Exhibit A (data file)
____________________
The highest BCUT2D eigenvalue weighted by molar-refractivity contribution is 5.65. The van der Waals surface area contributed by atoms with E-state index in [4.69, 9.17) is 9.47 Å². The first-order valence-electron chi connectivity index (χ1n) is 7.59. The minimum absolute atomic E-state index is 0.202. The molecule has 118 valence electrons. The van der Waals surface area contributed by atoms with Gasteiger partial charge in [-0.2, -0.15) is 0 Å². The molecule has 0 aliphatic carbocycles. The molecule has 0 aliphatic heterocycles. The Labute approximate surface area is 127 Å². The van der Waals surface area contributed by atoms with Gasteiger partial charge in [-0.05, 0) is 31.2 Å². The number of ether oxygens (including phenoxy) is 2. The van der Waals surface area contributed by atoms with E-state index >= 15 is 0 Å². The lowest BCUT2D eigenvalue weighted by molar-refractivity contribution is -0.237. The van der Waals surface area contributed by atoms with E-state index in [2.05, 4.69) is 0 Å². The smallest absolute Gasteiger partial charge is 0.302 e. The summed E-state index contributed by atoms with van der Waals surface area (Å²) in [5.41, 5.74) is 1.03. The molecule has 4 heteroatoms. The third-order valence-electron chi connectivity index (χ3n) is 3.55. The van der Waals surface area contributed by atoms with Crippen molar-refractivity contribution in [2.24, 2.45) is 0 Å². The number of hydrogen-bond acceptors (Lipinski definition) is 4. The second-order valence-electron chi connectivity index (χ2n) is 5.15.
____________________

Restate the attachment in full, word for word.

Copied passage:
The highest BCUT2D eigenvalue weighted by molar-refractivity contribution is 5.65. The van der Waals surface area contributed by atoms with E-state index in [4.69, 9.17) is 9.47 Å². The first-order valence-electron chi connectivity index (χ1n) is 7.59. The minimum absolute atomic E-state index is 0.202. The molecule has 118 valence electrons. The van der Waals surface area contributed by atoms with Gasteiger partial charge in [-0.2, -0.15) is 0 Å². The molecule has 0 aliphatic carbocycles. The molecule has 0 aliphatic heterocycles. The Labute approximate surface area is 127 Å². The van der Waals surface area contributed by atoms with Gasteiger partial charge in [-0.05, 0) is 31.2 Å². The number of ether oxygens (including phenoxy) is 2. The van der Waals surface area contributed by atoms with E-state index >= 15 is 0 Å². The lowest BCUT2D eigenvalue weighted by molar-refractivity contribution is -0.237. The van der Waals surface area contributed by atoms with E-state index in [2.05, 4.69) is 0 Å². The smallest absolute Gasteiger partial charge is 0.302 e. The summed E-state index contributed by atoms with van der Waals surface area (Å²) in [5.41, 5.74) is 1.03. The molecule has 4 heteroatoms. The third-order valence-electron chi connectivity index (χ3n) is 3.55. The van der Waals surface area contributed by atoms with Crippen molar-refractivity contribution in [2.24, 2.45) is 0 Å². The number of hydrogen-bond acceptors (Lipinski definition) is 4. The second-order valence-electron chi connectivity index (χ2n) is 5.15.